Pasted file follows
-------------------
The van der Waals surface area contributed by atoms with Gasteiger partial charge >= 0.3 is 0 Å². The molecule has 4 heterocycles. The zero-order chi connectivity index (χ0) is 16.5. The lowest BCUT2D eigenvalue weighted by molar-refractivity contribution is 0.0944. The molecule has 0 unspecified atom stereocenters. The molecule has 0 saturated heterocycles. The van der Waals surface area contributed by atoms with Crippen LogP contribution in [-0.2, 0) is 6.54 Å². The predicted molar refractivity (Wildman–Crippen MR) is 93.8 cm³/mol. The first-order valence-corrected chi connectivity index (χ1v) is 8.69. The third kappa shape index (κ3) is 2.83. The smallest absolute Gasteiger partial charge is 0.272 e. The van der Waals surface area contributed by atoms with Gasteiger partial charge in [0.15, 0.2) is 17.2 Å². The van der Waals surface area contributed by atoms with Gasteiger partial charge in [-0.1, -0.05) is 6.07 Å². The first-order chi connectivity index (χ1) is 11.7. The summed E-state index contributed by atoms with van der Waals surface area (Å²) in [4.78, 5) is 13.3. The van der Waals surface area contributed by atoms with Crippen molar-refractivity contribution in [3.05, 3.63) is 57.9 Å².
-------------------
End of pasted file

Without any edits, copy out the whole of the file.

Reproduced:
The van der Waals surface area contributed by atoms with Gasteiger partial charge >= 0.3 is 0 Å². The molecule has 4 heterocycles. The zero-order chi connectivity index (χ0) is 16.5. The lowest BCUT2D eigenvalue weighted by molar-refractivity contribution is 0.0944. The molecule has 0 unspecified atom stereocenters. The molecule has 0 saturated heterocycles. The van der Waals surface area contributed by atoms with Crippen LogP contribution in [-0.2, 0) is 6.54 Å². The predicted molar refractivity (Wildman–Crippen MR) is 93.8 cm³/mol. The first-order valence-corrected chi connectivity index (χ1v) is 8.69. The third kappa shape index (κ3) is 2.83. The smallest absolute Gasteiger partial charge is 0.272 e. The van der Waals surface area contributed by atoms with Gasteiger partial charge in [0.15, 0.2) is 17.2 Å². The van der Waals surface area contributed by atoms with Gasteiger partial charge in [-0.1, -0.05) is 6.07 Å². The first-order chi connectivity index (χ1) is 11.7. The summed E-state index contributed by atoms with van der Waals surface area (Å²) in [4.78, 5) is 13.3. The van der Waals surface area contributed by atoms with Crippen molar-refractivity contribution in [3.05, 3.63) is 57.9 Å².